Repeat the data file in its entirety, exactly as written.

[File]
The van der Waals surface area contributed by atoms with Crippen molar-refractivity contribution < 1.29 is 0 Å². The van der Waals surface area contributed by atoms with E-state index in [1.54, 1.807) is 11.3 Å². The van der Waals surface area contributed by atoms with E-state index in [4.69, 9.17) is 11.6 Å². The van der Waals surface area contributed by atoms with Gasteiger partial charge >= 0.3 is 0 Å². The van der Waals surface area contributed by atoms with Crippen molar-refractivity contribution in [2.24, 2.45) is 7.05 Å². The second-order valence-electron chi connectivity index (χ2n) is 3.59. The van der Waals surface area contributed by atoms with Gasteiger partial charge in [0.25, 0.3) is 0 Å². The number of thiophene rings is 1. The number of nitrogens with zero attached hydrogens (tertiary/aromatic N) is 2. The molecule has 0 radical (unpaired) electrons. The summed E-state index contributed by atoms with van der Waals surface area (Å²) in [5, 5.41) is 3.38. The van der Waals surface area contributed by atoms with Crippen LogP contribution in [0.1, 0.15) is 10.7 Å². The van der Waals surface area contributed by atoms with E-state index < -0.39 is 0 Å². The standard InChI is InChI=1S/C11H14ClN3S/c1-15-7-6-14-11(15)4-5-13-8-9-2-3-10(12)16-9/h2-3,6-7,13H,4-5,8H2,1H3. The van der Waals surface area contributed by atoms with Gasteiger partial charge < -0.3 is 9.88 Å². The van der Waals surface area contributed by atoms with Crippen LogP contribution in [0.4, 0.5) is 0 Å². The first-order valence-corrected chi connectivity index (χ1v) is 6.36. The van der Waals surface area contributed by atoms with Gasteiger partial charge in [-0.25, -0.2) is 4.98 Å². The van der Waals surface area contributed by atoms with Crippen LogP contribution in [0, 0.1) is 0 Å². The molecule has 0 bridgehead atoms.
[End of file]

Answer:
The van der Waals surface area contributed by atoms with Crippen molar-refractivity contribution < 1.29 is 0 Å². The van der Waals surface area contributed by atoms with E-state index in [1.54, 1.807) is 11.3 Å². The van der Waals surface area contributed by atoms with E-state index in [4.69, 9.17) is 11.6 Å². The van der Waals surface area contributed by atoms with Gasteiger partial charge >= 0.3 is 0 Å². The van der Waals surface area contributed by atoms with Crippen molar-refractivity contribution in [2.24, 2.45) is 7.05 Å². The second-order valence-electron chi connectivity index (χ2n) is 3.59. The van der Waals surface area contributed by atoms with Gasteiger partial charge in [0.25, 0.3) is 0 Å². The number of thiophene rings is 1. The number of nitrogens with zero attached hydrogens (tertiary/aromatic N) is 2. The molecule has 0 radical (unpaired) electrons. The summed E-state index contributed by atoms with van der Waals surface area (Å²) in [5, 5.41) is 3.38. The van der Waals surface area contributed by atoms with Crippen LogP contribution in [0.1, 0.15) is 10.7 Å². The van der Waals surface area contributed by atoms with E-state index < -0.39 is 0 Å². The standard InChI is InChI=1S/C11H14ClN3S/c1-15-7-6-14-11(15)4-5-13-8-9-2-3-10(12)16-9/h2-3,6-7,13H,4-5,8H2,1H3. The van der Waals surface area contributed by atoms with Gasteiger partial charge < -0.3 is 9.88 Å². The van der Waals surface area contributed by atoms with Crippen LogP contribution in [0.4, 0.5) is 0 Å². The first-order valence-corrected chi connectivity index (χ1v) is 6.36. The van der Waals surface area contributed by atoms with Gasteiger partial charge in [-0.25, -0.2) is 4.98 Å². The van der Waals surface area contributed by atoms with Crippen LogP contribution in [0, 0.1) is 0 Å². The molecule has 0 bridgehead atoms.